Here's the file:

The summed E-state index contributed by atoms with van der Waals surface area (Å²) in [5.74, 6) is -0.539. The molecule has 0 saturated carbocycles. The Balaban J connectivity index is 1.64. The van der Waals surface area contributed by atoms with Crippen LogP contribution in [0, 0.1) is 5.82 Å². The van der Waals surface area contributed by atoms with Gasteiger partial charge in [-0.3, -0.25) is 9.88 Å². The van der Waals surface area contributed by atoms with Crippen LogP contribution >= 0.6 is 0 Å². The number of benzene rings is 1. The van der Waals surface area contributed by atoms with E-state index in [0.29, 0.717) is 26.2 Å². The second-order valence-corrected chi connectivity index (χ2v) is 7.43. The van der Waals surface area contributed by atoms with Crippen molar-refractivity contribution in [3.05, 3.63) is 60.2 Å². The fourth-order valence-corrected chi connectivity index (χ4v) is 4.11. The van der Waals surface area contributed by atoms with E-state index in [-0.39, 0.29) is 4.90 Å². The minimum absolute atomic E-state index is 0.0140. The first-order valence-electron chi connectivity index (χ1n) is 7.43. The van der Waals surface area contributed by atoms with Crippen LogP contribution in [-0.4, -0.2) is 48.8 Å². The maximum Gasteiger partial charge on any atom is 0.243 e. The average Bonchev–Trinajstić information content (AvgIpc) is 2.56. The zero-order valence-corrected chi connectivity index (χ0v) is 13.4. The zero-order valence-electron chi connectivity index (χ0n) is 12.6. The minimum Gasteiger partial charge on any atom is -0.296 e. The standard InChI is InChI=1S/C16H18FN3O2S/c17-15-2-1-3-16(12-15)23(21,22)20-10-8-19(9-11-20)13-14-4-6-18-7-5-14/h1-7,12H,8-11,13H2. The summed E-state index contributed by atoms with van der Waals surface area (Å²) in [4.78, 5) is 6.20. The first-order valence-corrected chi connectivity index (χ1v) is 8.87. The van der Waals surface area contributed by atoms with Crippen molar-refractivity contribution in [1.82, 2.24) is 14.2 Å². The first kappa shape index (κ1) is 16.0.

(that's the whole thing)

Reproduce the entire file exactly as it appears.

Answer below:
The summed E-state index contributed by atoms with van der Waals surface area (Å²) in [5.74, 6) is -0.539. The molecule has 0 saturated carbocycles. The Balaban J connectivity index is 1.64. The van der Waals surface area contributed by atoms with Crippen LogP contribution in [0, 0.1) is 5.82 Å². The van der Waals surface area contributed by atoms with Gasteiger partial charge in [-0.3, -0.25) is 9.88 Å². The van der Waals surface area contributed by atoms with Crippen LogP contribution >= 0.6 is 0 Å². The number of benzene rings is 1. The van der Waals surface area contributed by atoms with E-state index in [0.29, 0.717) is 26.2 Å². The second-order valence-corrected chi connectivity index (χ2v) is 7.43. The van der Waals surface area contributed by atoms with Crippen molar-refractivity contribution in [3.05, 3.63) is 60.2 Å². The fourth-order valence-corrected chi connectivity index (χ4v) is 4.11. The van der Waals surface area contributed by atoms with E-state index in [-0.39, 0.29) is 4.90 Å². The minimum absolute atomic E-state index is 0.0140. The first-order valence-electron chi connectivity index (χ1n) is 7.43. The van der Waals surface area contributed by atoms with Crippen LogP contribution in [-0.4, -0.2) is 48.8 Å². The maximum Gasteiger partial charge on any atom is 0.243 e. The average Bonchev–Trinajstić information content (AvgIpc) is 2.56. The zero-order valence-corrected chi connectivity index (χ0v) is 13.4. The zero-order valence-electron chi connectivity index (χ0n) is 12.6. The minimum Gasteiger partial charge on any atom is -0.296 e. The standard InChI is InChI=1S/C16H18FN3O2S/c17-15-2-1-3-16(12-15)23(21,22)20-10-8-19(9-11-20)13-14-4-6-18-7-5-14/h1-7,12H,8-11,13H2. The summed E-state index contributed by atoms with van der Waals surface area (Å²) in [4.78, 5) is 6.20. The first-order valence-corrected chi connectivity index (χ1v) is 8.87. The van der Waals surface area contributed by atoms with Crippen molar-refractivity contribution in [1.82, 2.24) is 14.2 Å². The first kappa shape index (κ1) is 16.0.